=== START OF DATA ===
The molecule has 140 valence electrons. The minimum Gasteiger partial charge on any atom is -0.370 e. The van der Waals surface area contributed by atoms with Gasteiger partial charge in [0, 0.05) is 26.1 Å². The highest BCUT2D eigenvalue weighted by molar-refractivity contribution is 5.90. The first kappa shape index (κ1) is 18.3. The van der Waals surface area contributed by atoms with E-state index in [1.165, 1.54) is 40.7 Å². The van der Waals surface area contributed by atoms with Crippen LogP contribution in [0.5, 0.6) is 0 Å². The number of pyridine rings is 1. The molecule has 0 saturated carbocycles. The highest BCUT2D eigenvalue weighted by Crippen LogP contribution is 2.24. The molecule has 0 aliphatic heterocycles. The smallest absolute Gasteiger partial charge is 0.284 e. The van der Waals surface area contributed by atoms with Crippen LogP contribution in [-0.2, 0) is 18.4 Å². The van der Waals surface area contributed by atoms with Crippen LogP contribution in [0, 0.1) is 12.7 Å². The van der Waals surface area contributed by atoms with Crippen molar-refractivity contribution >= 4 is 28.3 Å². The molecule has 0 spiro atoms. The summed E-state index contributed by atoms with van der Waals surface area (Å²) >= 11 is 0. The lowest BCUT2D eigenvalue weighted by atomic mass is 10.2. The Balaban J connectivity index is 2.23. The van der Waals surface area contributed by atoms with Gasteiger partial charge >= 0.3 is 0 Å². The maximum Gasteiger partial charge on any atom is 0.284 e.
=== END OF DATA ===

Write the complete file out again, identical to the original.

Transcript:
The molecule has 140 valence electrons. The minimum Gasteiger partial charge on any atom is -0.370 e. The van der Waals surface area contributed by atoms with Gasteiger partial charge in [0, 0.05) is 26.1 Å². The highest BCUT2D eigenvalue weighted by molar-refractivity contribution is 5.90. The first kappa shape index (κ1) is 18.3. The van der Waals surface area contributed by atoms with E-state index in [1.165, 1.54) is 40.7 Å². The van der Waals surface area contributed by atoms with Crippen LogP contribution in [0.5, 0.6) is 0 Å². The number of pyridine rings is 1. The molecule has 0 saturated carbocycles. The highest BCUT2D eigenvalue weighted by Crippen LogP contribution is 2.24. The molecule has 0 aliphatic heterocycles. The smallest absolute Gasteiger partial charge is 0.284 e. The van der Waals surface area contributed by atoms with Crippen LogP contribution in [-0.2, 0) is 18.4 Å². The van der Waals surface area contributed by atoms with Crippen LogP contribution in [0, 0.1) is 12.7 Å². The van der Waals surface area contributed by atoms with Crippen molar-refractivity contribution >= 4 is 28.3 Å². The molecule has 0 spiro atoms. The summed E-state index contributed by atoms with van der Waals surface area (Å²) >= 11 is 0. The lowest BCUT2D eigenvalue weighted by atomic mass is 10.2. The Balaban J connectivity index is 2.23. The van der Waals surface area contributed by atoms with Gasteiger partial charge >= 0.3 is 0 Å². The maximum Gasteiger partial charge on any atom is 0.284 e.